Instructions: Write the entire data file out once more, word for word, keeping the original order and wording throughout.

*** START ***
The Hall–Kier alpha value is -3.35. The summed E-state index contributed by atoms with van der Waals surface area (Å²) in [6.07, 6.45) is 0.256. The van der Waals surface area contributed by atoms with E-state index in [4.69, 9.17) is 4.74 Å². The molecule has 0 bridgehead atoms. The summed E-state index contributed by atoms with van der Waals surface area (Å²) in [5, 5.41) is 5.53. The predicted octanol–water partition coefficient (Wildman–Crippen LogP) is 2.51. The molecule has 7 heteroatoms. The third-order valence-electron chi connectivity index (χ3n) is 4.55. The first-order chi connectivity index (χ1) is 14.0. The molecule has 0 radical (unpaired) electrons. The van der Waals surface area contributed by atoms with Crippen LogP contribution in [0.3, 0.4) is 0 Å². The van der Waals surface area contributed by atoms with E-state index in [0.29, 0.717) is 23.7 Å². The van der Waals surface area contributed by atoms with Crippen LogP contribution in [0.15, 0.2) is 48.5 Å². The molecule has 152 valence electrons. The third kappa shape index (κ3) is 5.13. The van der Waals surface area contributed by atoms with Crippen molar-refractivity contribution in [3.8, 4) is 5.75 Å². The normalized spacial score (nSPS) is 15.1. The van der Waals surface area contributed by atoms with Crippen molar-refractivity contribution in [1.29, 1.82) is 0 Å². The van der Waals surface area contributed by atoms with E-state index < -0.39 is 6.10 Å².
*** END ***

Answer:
The Hall–Kier alpha value is -3.35. The summed E-state index contributed by atoms with van der Waals surface area (Å²) in [6.07, 6.45) is 0.256. The van der Waals surface area contributed by atoms with E-state index in [4.69, 9.17) is 4.74 Å². The molecule has 0 bridgehead atoms. The summed E-state index contributed by atoms with van der Waals surface area (Å²) in [5, 5.41) is 5.53. The predicted octanol–water partition coefficient (Wildman–Crippen LogP) is 2.51. The molecule has 7 heteroatoms. The third-order valence-electron chi connectivity index (χ3n) is 4.55. The first-order chi connectivity index (χ1) is 14.0. The molecule has 0 radical (unpaired) electrons. The van der Waals surface area contributed by atoms with Crippen LogP contribution in [0.3, 0.4) is 0 Å². The van der Waals surface area contributed by atoms with E-state index in [0.29, 0.717) is 23.7 Å². The van der Waals surface area contributed by atoms with Crippen LogP contribution in [0.15, 0.2) is 48.5 Å². The molecule has 152 valence electrons. The third kappa shape index (κ3) is 5.13. The van der Waals surface area contributed by atoms with Crippen molar-refractivity contribution in [3.8, 4) is 5.75 Å². The normalized spacial score (nSPS) is 15.1. The van der Waals surface area contributed by atoms with Crippen molar-refractivity contribution in [1.29, 1.82) is 0 Å². The van der Waals surface area contributed by atoms with E-state index < -0.39 is 6.10 Å².